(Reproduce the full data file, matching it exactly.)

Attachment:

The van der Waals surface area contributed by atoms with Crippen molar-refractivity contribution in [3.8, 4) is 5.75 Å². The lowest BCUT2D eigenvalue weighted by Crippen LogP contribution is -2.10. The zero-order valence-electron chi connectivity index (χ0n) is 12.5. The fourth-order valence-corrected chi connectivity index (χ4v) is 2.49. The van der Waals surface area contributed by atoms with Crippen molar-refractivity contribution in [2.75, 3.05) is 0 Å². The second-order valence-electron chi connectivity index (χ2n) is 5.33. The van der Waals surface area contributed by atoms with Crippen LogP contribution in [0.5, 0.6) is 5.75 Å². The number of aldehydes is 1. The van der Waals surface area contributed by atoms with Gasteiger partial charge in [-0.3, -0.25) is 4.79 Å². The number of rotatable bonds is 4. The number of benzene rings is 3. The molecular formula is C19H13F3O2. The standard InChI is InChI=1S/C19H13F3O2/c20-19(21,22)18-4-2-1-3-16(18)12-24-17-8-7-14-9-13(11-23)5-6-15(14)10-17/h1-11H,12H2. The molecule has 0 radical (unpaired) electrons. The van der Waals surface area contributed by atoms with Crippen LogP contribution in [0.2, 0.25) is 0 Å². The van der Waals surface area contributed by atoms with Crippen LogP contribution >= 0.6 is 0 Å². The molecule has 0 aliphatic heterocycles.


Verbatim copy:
The van der Waals surface area contributed by atoms with Crippen molar-refractivity contribution in [3.8, 4) is 5.75 Å². The lowest BCUT2D eigenvalue weighted by Crippen LogP contribution is -2.10. The zero-order valence-electron chi connectivity index (χ0n) is 12.5. The fourth-order valence-corrected chi connectivity index (χ4v) is 2.49. The van der Waals surface area contributed by atoms with Crippen molar-refractivity contribution in [2.75, 3.05) is 0 Å². The second-order valence-electron chi connectivity index (χ2n) is 5.33. The van der Waals surface area contributed by atoms with Crippen LogP contribution in [0.5, 0.6) is 5.75 Å². The number of aldehydes is 1. The van der Waals surface area contributed by atoms with Gasteiger partial charge in [-0.3, -0.25) is 4.79 Å². The number of rotatable bonds is 4. The number of benzene rings is 3. The molecular formula is C19H13F3O2. The standard InChI is InChI=1S/C19H13F3O2/c20-19(21,22)18-4-2-1-3-16(18)12-24-17-8-7-14-9-13(11-23)5-6-15(14)10-17/h1-11H,12H2. The molecule has 0 radical (unpaired) electrons. The van der Waals surface area contributed by atoms with Crippen LogP contribution in [0.2, 0.25) is 0 Å². The van der Waals surface area contributed by atoms with Crippen LogP contribution >= 0.6 is 0 Å². The molecule has 0 aliphatic heterocycles.